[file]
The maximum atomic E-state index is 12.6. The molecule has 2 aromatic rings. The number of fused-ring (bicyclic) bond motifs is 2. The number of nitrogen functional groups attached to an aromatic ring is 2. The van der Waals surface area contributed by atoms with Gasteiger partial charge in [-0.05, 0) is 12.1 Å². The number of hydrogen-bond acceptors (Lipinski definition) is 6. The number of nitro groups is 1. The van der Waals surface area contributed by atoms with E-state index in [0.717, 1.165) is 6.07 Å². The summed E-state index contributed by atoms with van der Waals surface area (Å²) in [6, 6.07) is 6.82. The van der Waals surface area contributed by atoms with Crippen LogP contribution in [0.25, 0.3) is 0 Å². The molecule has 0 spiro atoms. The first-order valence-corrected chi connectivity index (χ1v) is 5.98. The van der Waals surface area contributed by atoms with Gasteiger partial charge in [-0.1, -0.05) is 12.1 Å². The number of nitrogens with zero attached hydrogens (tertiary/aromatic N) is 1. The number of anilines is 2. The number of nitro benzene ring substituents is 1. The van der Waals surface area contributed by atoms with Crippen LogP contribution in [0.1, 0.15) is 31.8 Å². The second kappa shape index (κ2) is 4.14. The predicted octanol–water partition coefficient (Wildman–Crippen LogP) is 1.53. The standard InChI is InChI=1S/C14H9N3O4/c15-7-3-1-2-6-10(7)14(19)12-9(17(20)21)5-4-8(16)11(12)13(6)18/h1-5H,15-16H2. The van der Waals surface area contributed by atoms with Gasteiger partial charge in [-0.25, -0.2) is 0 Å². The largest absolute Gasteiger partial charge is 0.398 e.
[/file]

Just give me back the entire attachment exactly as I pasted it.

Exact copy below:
The maximum atomic E-state index is 12.6. The molecule has 2 aromatic rings. The number of fused-ring (bicyclic) bond motifs is 2. The number of nitrogen functional groups attached to an aromatic ring is 2. The van der Waals surface area contributed by atoms with Gasteiger partial charge in [-0.05, 0) is 12.1 Å². The number of hydrogen-bond acceptors (Lipinski definition) is 6. The number of nitro groups is 1. The van der Waals surface area contributed by atoms with E-state index in [0.717, 1.165) is 6.07 Å². The summed E-state index contributed by atoms with van der Waals surface area (Å²) in [6, 6.07) is 6.82. The van der Waals surface area contributed by atoms with Crippen LogP contribution in [0.25, 0.3) is 0 Å². The molecule has 0 spiro atoms. The first-order valence-corrected chi connectivity index (χ1v) is 5.98. The van der Waals surface area contributed by atoms with Gasteiger partial charge in [-0.1, -0.05) is 12.1 Å². The number of nitrogens with zero attached hydrogens (tertiary/aromatic N) is 1. The number of anilines is 2. The number of nitro benzene ring substituents is 1. The van der Waals surface area contributed by atoms with Crippen LogP contribution in [0.1, 0.15) is 31.8 Å². The second kappa shape index (κ2) is 4.14. The predicted octanol–water partition coefficient (Wildman–Crippen LogP) is 1.53. The standard InChI is InChI=1S/C14H9N3O4/c15-7-3-1-2-6-10(7)14(19)12-9(17(20)21)5-4-8(16)11(12)13(6)18/h1-5H,15-16H2. The van der Waals surface area contributed by atoms with Gasteiger partial charge in [-0.25, -0.2) is 0 Å². The largest absolute Gasteiger partial charge is 0.398 e.